Be careful about what you leave in the car, or who might see you leaving it in the trunk, since this is one of the islands where some local car rental employees take spare keys around to the popular spots & help themselves to whatever they find in the cars from their rental agency that are parked there. No joke, this happened to us on St. Maarten, and to another friend on STT. They even locked it back up after they left!
And of course the easiest targets are the tourists lounging on the beaches. Local kids will be all cutely playing on the beach while you lie around like a Great Northern Beluga on your beach chair, and when you pop into the water for a swim or when you nod off, they'll zip up & grab whatever they can.
Take sensible precautions! Wear a waterproof belt back (see link below) with your valuables in it for swimming or snorkeling. And don't leave anything you can't afford to lose around on the beach.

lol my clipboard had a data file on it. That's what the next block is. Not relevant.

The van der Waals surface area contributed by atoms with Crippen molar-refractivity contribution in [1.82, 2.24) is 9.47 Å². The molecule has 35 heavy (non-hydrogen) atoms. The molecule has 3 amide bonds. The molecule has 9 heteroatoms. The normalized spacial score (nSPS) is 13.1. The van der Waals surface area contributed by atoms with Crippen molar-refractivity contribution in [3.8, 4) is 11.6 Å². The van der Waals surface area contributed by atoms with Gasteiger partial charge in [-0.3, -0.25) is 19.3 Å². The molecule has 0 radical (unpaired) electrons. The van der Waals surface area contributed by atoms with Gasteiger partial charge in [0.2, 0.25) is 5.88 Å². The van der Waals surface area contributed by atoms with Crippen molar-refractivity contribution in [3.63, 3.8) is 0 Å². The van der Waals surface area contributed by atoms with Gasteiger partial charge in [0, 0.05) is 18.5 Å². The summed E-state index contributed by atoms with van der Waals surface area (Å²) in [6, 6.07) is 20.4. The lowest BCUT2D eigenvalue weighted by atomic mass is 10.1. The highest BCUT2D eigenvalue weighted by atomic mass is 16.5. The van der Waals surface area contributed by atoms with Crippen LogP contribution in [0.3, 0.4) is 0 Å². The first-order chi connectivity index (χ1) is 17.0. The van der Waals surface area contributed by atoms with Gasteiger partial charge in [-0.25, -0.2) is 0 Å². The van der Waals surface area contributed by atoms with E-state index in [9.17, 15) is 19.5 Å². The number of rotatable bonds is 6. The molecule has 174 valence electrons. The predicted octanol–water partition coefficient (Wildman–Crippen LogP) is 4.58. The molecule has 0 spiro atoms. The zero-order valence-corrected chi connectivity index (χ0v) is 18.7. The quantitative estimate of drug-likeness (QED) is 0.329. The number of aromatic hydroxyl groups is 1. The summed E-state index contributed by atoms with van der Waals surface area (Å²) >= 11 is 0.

Wear sunscreen & protective gear as appropriate, especially in your first few days on the islands. And be sure to drink lots of water - bottled water, that is - so you won't get dehydrated, especially if you've been drinking alcohol.
You don't want to ruin the balance of the trip because you were careless in the beginning!
Please check with the local tourist information to find out about any swimming hazards you might encounter, where & when. At sheltered beaches like Magen's Bay on the Caribbean side of STT, you won't have to worry so much about tides or undertow, & there will be lifeguards on duty. This would be much safer if you'll be bringing children with you, or if you are an inexperienced swimmer.
There may also be jellyfish warnings at certain seasons, or you may need to watch out for waverunners & such if you get out of the safe swimming zone on a resort beach.
Yes, it's true. And that's not all. These islands are hilly, the roads are difficult to maintain so there are potholes where you least expect them, there's usually no safety shoulder on steep curves, the locals drive like madmen ON THE LEFT, there are lots of half-drunk American guys later in the day who will try to plow you down even if you remember to drive on the left, there are goats, chickens, donkeys AND PEOPLE everywhere, and if you do have a fender bender or other accident with a local, even if the other guy is in the wrong, you will be the one to pay.
It may be a US territory, but the US several years ago relinquished rule to local jurisdiction, and it's been a dreadful downhill slide into mayhem ever since. Sorry, but it's only true.